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Florida Grouper Making A Comeback

By October 28, 2011

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Grouper
    Scientists look to answer question: "Why?"
    Marine biologists from Florida State University have been collecting new data on the Atlantic goliath grouper. At one time severely overfished, the native species is making a comeback in the southeastern United States after a 21-year moratorium.
    It is still severely endangered everywhere else in the world.
    The three-year study will determine what specific conditions are allowing the population recovery in the Atlantic Ocean and Gulf of Mexico. The study is of interest to the Gulf of Mexico Fishery Management Council and the South Atlantic Fishery Management Council.
    These slow-moving giants can grow to lengths of 9 feet and weight between 400-800 pounds and live for up to 50 years.
    The scientists will tag the fish to study a variety of behaviors and migration patterns. Learning the average age of the fish will tell scientists about reproduction after the extreme overfishing that occurred in Florida during the 1980s. The fishing moratorium on goliath grouper began in 1990.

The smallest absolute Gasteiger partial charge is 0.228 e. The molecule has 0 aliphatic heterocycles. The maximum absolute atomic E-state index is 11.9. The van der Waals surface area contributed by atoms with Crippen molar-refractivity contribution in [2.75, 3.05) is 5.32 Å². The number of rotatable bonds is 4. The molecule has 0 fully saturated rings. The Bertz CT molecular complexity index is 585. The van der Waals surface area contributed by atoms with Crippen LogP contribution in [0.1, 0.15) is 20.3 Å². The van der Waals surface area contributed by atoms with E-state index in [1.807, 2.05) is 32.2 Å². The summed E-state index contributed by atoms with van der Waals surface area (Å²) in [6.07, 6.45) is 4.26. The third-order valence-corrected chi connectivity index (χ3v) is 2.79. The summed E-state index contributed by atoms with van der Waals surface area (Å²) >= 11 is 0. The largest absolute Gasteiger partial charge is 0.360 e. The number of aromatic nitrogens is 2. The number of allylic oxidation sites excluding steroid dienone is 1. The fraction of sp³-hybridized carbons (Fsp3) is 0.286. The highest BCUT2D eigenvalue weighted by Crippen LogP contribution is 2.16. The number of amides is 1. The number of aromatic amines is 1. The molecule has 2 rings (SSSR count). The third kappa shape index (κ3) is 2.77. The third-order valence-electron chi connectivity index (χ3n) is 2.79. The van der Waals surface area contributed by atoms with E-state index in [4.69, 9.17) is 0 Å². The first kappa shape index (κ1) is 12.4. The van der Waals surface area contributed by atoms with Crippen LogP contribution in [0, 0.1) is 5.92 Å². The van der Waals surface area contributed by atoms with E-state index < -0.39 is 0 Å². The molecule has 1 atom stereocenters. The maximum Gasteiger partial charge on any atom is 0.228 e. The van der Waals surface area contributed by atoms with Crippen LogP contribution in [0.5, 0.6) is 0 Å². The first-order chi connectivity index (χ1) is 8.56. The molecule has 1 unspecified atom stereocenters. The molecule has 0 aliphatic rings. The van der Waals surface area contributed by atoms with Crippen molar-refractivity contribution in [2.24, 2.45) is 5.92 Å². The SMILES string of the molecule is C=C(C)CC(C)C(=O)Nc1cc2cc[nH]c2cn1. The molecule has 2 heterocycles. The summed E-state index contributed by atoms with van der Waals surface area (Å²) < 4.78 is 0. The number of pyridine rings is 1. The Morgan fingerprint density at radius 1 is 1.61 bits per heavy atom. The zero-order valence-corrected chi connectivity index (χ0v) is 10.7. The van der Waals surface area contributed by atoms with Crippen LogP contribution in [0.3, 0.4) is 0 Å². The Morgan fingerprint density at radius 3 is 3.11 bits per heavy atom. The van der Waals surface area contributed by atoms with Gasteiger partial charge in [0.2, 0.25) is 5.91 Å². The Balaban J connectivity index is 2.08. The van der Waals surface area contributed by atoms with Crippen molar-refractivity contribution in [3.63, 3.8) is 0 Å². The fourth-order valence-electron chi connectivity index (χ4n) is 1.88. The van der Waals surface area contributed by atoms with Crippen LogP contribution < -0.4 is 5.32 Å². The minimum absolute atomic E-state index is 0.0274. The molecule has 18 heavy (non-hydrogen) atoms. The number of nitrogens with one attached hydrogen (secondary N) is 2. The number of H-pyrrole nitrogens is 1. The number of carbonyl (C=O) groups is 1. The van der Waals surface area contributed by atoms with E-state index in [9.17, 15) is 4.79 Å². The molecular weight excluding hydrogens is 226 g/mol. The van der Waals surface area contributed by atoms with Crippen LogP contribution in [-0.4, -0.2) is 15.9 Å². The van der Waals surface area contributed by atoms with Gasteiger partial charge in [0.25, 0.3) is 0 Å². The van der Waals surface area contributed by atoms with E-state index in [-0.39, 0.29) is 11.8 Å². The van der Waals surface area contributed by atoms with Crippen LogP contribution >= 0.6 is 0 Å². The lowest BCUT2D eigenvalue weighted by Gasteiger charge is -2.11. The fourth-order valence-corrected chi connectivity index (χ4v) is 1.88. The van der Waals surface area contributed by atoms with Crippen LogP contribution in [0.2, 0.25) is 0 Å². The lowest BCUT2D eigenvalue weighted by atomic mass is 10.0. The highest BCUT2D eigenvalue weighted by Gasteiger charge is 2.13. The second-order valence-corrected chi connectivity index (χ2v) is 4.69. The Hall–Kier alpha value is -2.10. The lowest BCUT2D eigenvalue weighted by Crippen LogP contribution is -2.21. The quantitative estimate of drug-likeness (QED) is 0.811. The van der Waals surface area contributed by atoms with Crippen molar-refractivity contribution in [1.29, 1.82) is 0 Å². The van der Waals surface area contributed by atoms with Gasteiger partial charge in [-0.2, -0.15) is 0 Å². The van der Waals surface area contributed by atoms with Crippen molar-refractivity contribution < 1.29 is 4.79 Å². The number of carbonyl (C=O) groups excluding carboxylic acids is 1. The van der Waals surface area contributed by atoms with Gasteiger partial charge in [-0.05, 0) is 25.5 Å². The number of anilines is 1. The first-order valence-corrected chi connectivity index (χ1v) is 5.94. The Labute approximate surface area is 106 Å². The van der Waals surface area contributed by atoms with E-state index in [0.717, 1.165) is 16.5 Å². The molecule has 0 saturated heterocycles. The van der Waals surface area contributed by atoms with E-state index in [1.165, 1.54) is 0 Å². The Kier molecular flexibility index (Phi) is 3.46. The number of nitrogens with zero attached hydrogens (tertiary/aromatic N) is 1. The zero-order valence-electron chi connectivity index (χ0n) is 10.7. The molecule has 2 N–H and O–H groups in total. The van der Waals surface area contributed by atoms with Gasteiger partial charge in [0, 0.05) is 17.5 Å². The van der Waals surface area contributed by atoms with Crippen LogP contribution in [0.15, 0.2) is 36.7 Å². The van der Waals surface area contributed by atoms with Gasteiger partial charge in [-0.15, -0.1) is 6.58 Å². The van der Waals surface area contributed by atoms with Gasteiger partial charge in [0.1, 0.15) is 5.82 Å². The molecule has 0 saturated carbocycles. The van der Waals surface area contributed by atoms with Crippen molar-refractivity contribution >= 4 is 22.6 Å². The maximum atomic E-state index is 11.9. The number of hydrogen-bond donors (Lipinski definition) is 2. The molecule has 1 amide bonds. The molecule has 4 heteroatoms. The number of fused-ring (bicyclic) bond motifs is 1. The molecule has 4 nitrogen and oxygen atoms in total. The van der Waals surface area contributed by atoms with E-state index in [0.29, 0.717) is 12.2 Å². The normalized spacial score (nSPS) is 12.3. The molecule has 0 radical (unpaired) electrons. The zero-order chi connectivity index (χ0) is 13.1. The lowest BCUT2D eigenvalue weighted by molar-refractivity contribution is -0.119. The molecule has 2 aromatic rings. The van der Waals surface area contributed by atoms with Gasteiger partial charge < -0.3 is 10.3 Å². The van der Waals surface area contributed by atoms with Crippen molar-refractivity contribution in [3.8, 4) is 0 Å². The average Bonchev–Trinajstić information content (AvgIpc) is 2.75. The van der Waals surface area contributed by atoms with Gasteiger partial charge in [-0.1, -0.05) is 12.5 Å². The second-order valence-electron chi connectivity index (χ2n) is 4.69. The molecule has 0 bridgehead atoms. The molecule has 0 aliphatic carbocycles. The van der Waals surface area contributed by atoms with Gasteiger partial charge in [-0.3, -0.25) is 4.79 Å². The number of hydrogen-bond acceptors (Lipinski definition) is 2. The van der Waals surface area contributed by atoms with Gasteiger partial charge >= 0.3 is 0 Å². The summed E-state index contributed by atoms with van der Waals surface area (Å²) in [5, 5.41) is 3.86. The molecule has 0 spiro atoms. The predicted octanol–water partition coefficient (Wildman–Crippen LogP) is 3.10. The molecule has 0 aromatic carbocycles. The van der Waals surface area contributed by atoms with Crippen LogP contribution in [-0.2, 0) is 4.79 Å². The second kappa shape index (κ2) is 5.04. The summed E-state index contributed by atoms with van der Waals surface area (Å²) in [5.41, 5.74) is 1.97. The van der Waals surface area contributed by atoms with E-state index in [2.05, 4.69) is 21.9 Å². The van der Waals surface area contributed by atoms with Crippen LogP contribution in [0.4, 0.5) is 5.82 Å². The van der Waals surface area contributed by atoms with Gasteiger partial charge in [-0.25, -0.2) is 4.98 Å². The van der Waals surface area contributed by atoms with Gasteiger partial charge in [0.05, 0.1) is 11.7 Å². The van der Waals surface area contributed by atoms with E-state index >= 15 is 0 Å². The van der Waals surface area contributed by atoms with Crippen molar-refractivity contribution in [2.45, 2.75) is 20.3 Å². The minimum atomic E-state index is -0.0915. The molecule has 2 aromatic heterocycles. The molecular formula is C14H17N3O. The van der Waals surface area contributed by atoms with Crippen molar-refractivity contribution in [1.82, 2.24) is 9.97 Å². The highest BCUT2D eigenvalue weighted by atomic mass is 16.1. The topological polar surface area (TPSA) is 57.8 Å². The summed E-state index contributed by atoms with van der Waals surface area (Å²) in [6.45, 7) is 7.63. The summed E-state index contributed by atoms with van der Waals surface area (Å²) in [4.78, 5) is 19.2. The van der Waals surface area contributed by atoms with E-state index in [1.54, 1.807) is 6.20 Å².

Some feel the fishery should be reopened while the government is more reserved, and with good reason.
    Funding for the Atlantic goliath grouper study comes from a $482,000 grant awarded by the National Oceanic and Atmospheric Administration Marine Fisheries Initiative. The research team also includes USF Assistant Professor Christopher Stallings and Associate Professor Debra Murie from the University of Florida.

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